May 26, 2013 12:00AM
IT’S A fatal mystery that hinges on a missing medicine bottle, a rumoured love affair and an agonising death by poisoning.
Ian Johnstone was just 38 when he collapsed and died in front of his two children at his home in Inverell, in northern NSW, on December 16, 2009. Despite being found with a locked jaw and foam round his mouth, his family was told the death was probably due to a heart attack.
But Detective Tony Esham wasn’t convinced, evidence tendered during a Coroner’s inquiry shows. He had already flagged the possibility of poisoning with the doctors and medical examiner.
But it wasn’t until toxicology results came back six weeks later that his fears were realised: Mr Johnstone had died from strychnine poison, an extremely painful way to die. Detective Esham informed the homicide squad and an investigation involving dozens of witness statements and phone taps began.
For the first time The Sunday Telegraph can reveal details of the inquest, which heard that by the time police began bugging the home of Mr Johnstone’s wife Sue, she had already become romantically involved with one of her husband’s best friends, Laurence Burdekin, known as “Scrubber”.
Mr Johnstone and his wife had separated and she was living away from the family home. But days before his death she had temporarily moved back to the small family property “Wotcmajig” to finalise property and custody issues.
The inquest was told on the day Ian Johnstone died, Mr Burdekin had driven Mrs Johnstone to hospital after she phoned him at work.
Many of Mr Johnstone’s friends and family told police they believed the pair were romantically involved long before the death, and Mr Johnstone had also spoken of the possibility. But Mrs Johnstone repeatedly denied any involvement with Mr Burdekin, claiming they became close after her husband, an abattoir worker, died. Within weeks the pair were dating and a year later engaged. They now live in the family home where her husband died.
Sue Johnstone, pictured leaving work, now lives with her husband’s best friend.
Detective Esham told coroner Michael Holmes in September, 2011, that police were suspicious that either Mrs Johnstone, Mr Burdekin or both may have been involved in his death. But the couple offered another answer. Mr Johnstone had tried to gas himself in 2007 and they believed this was either another attempt at suicide or a bid to get attention gone drastically wrong.
The biggest problem for police was where was the strychnine?
After interviewing the children – a boy aged 10 and a girl aged 8 – and Mrs Johnstone, the theory was the poison was most likely in a bottle of Combantrin, a worming medicine commonly taken in rural areas.
The coroner reported: “On the evening of Tuesday 15th December, 2009, Combantrin was administered by Susan Johnstone to herself and the two children.
“Sometime during the morning of the 16th the deceased took three spoonfuls of medication. At the time he made the comment ‘Yuk’.”
The court heard he then yelled to his son to get help. The boy tried to use the phone but it wasn’t working so he ran 4km to his grandparents.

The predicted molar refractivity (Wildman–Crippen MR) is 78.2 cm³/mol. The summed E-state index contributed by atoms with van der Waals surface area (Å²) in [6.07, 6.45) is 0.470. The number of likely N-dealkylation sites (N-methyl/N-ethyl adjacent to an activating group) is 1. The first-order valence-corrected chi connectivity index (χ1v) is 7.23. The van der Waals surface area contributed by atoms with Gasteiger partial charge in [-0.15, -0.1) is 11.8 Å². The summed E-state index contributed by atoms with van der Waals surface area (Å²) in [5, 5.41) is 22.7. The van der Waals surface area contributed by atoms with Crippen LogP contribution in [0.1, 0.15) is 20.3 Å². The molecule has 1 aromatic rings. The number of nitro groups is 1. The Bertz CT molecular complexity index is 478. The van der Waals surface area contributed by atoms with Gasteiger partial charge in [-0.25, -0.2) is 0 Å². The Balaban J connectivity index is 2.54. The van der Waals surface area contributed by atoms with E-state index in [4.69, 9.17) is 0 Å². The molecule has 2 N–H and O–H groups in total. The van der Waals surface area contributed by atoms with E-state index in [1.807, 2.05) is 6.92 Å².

After viewing Mr Johnstone’s body police went to the house. They rang Mrs Johnstone and asked her to meet them there, which she did soon after with Mr Burdekin.
Detective Esham told the court police asked her for all medications in the house but they were never given any Combantrin. Police were never able to find the bottle.
In two statements Sue Johnstone said she had nothing to do with the death. In the first interview, police asked her 1074 questions and in the follow up, a further 413 questions. At first she told police that after attending the hospital, she and Mr Burdekin had driven straight to her parents’ place. But a few minutes later she remembered the pair had first visited the house: “We went down to parcel pick-up at Coles and then we took them home to my place, and then we went over to mum and dad’s to tell the kids.” Mr Burdekin’s former wife, who admitted an acrimonious split, testified he had access to strychnine. Strychnine was also found in a shed at a property where Mr Johnstone worked.
Police said surveillance found nothing incriminating. They said suspicions were raised because Mrs Johnstone had failed to tell police in the initial interview the true state of her relationship with her husband. It was also discovered she and Mr Burdekin had constantly exchanged text messages before the death. Mr Holmes found: “Ian Johnstone died as a result of strychnine poising but I am unable to determine the manner in which the poison was administered.” Detective Esham said the file would stay open and hoped new information may solve the case.
using the number/letter grid:
1 2 3 4 5 6 7 8 9
A B C D E F G H I
J K L M N O P Q R
S T U V W X Y Z
A = 1 J = 1 S = 1
B = 2 K = 2 T = 2
C = 3 L = 3 U = 3
D = 4 M = 4 V = 4
E = 5 N = 5 W = 5
F = 6 O = 6 X = 6
G = 7 P = 7 Y = 7
H = 8 Q = 8 Z = 8
I = 9 R = 9
915 168512655 54
his path of destiny = 54 = Clues. It’s anybody’s guess.
predictions for the year 2013 are at:
discover some of your own numerology for FREE at:
learn numerology from numerologist to the world, Ed Peterson: